How Death Socks It To You, Only The Internet Knows

The Internet knows EVERYTHING. Even how I’m going to die. That’s why it’s undefeated…for now.

All good things must come to an end and I’m not referring to my wonderfully beautiful joyous life; I’m talking about The Internet’s undefeated streak. It must come to an end! I insist that The Internet take an “L” because that’s the only way I’ll Live. See, The Internet predicted I’m going to die. And to be honest, I’m not really feeling that.

The Internet is diss-respeck-full. It didn’t say I might die, or the forecast calls for a high probability of death, The Internet presented it as a declarative-absolute truth-statement: Dennis, you’re going to die.

Maybe not those same words, but close enough. Here’s the picture from an ad The Internet let pop up on my screen. You tell me what you would have thought if you were me.

Okay, so my wording was slightly off. But “4 Signs You’re About To Die Of a Heart Attack,” isn’t exactly nice wording either. And why does The Internet have to put that kind of negative energy out into The Universe? It could’ve been “4 Signs You’re About To HAVE a Heart Attack.” The “Die part,” though? There was no need to roll that die. People have heart attacks and live everyday, B.

Confession: The picture that accompanied the words bothered me more than the words that accompanied the picture. I think it hit too close to home: a conversation I had with my son, while we were standing in the dust-covered living room, where home renovations were currently underway. I asked my son his recollection of what we discussed that day.

If he draws a blank, I’ll probably have to send him a close-up of that unsettling ad The Internet messed me up with this morning; it really shook ones shook me up.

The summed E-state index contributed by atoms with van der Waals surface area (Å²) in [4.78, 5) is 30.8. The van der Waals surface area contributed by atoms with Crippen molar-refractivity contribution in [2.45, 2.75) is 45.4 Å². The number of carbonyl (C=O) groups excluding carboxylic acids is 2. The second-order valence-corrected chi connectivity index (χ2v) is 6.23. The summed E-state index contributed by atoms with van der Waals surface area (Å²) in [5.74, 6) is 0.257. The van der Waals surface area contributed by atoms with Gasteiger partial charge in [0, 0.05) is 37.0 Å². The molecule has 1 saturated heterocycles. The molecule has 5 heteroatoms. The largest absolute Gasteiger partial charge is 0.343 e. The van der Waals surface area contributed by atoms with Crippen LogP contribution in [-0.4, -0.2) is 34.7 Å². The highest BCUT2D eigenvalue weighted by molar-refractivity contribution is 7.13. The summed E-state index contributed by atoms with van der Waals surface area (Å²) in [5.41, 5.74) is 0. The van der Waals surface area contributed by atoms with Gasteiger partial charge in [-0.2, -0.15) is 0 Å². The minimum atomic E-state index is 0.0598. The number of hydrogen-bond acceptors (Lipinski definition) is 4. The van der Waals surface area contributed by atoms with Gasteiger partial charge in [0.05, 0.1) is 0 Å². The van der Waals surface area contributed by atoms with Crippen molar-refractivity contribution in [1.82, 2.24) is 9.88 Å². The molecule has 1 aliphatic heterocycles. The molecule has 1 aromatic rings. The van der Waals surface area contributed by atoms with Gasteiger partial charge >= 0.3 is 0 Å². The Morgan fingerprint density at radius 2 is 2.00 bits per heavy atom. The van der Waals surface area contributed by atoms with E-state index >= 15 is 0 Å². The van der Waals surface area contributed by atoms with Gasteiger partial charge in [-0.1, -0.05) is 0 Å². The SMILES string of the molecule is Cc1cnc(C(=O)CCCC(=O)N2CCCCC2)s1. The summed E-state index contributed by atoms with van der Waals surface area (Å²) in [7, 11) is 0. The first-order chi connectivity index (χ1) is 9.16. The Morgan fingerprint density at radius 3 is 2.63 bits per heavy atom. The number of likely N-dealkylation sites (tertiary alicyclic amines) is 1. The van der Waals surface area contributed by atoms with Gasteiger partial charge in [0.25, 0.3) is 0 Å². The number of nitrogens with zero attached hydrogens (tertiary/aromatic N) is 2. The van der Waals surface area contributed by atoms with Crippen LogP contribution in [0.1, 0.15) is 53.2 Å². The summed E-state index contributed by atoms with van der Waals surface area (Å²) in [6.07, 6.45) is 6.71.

My son didn’t draw a blank, though. This is his verbal reply to my text:

“Socks left deep red impressions on your ankles like when people tie up the red meat with string. Tight & tender. I don’t know why you had your socks on so tight–that’s not good for your circulation.”

Now on scale of death, how much does this close-up of the anonymous body part,

brought to me by The Internet, look like it fits my son’s description?

And I wish I could say the plot stopped there, but apparently someone (maybe one of Death’s minions) over-poured the cornstarch because the plot thickened to the point of Audre Lorde up in heaven; the plot felt downright “concretized” after what came next:

The Internet’s next gift was art work; immediately after the “Tight & Tender” anonymous body part left my screen, it was replaced by a drawing entitled “HEART ATTACK.” You can’t make up this level of too much to take.


I was so nonplussed by it all that I…

I don’t know what I did for the next several minutes; maybe I absentmindedly massaged the deep red impressions on my ankles. But after a while though, I decided to contact the artist who almost gave me a heart attack.

And even though I called the artist PMu a liar, she was gracious enough to offer her condolences on my day’s “unfortunate series of events,” and kindly allowed me to have HEART ATTACK.

(She said I could use a photo of it to accompany this entry.)

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